News / Africa

Protests Grow in Khartoum

By Alsanosi Ahmed

Sudan protester (Alsanosi Ahmed/VOA)
Sudan protester (Alsanosi Ahmed/VOA)
KHARTOUM — Large protests erupted Friday in Khartoum and other parts of the country, marking a month since student-led demonstrations began in the Sudanese capital.
 
After a fiery sermon delivered by the preacher of Sayyed Abdurrahman mosque in Omdurman, about half of the worshipers took to the street chanting “the people want the downfall of the government,” and “we will not be ruled by thugs.”
 
But their march did not last long. The hundreds of men and women had barely reached the main playground outside the mosque when security forces in gas masks began firing tear gas and rubber bullets to disperse protestors.
 
Protest organizers dedicated Friday's protests to Sudanese women. Umeima was one of them.
 
“I’m here today at the mosque to express myself over the hike of the food prices, and this regime is not showing any care for the people,  I am sure these protests will succeed because people are angry,” said Umeima.
 
Umeima said they are especially angry at President Bashir who claims the people are incited by outsiders, something she denies.
 
The Sayyed Abdurrahman mosque acts as the informal headquarters for Sudan’s biggest opposition group, Umma National Party. Most of the major protests over the last four weeks have started there following Friday prayers.
 
South Sudan’s decision to shut down oil production with Sudan has devastated the economies of both countries. South Sudan stopped pumping oil in a dispute with Sudan over transit fees charged for using Sudan’s pipelines.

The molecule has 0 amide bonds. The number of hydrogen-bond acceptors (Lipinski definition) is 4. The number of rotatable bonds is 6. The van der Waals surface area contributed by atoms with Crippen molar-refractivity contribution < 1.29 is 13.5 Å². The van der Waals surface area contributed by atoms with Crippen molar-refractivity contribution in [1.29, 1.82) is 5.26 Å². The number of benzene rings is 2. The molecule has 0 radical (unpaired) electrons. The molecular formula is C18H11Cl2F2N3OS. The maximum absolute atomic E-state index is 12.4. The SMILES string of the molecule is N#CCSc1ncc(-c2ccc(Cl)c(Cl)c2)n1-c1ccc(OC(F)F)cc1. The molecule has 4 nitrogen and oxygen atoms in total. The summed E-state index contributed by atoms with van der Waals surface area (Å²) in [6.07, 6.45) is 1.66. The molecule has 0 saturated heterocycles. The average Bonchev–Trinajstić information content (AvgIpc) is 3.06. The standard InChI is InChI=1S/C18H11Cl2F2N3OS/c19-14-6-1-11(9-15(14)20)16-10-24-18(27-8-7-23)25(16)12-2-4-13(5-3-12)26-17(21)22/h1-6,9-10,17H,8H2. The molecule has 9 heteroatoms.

The economic downturn has forced Sudan to end fuel subsidies, sending prices skyrocketing and prompting many Sudanese people to take part in the rallies.
 
Mohammed, a member of the Umma party youth wing, was detained during the initial protests but was recently released. As soon as he was freed, he rejoined the protests.
 
On Friday, Mohammed was wearing a thick glove on his right hand, which he used to pick up cans of teargas fired at protesters. He threw them back at police.
 
“The harsh economic situation made people to come to the mosque and express themselves in these protests. We are suffering from dictatorship rules, tyranny, and hypocrisy,” he said.
 
Every Friday activists say half of the youth who come to the mosque do not return home. Activists estimate more than 2,000 people have been detained over the past month.
 
And yet, people keep coming to the protests.  Mona is an unemployed youth who uses Facebook and Twitter to learn where the protests are being held.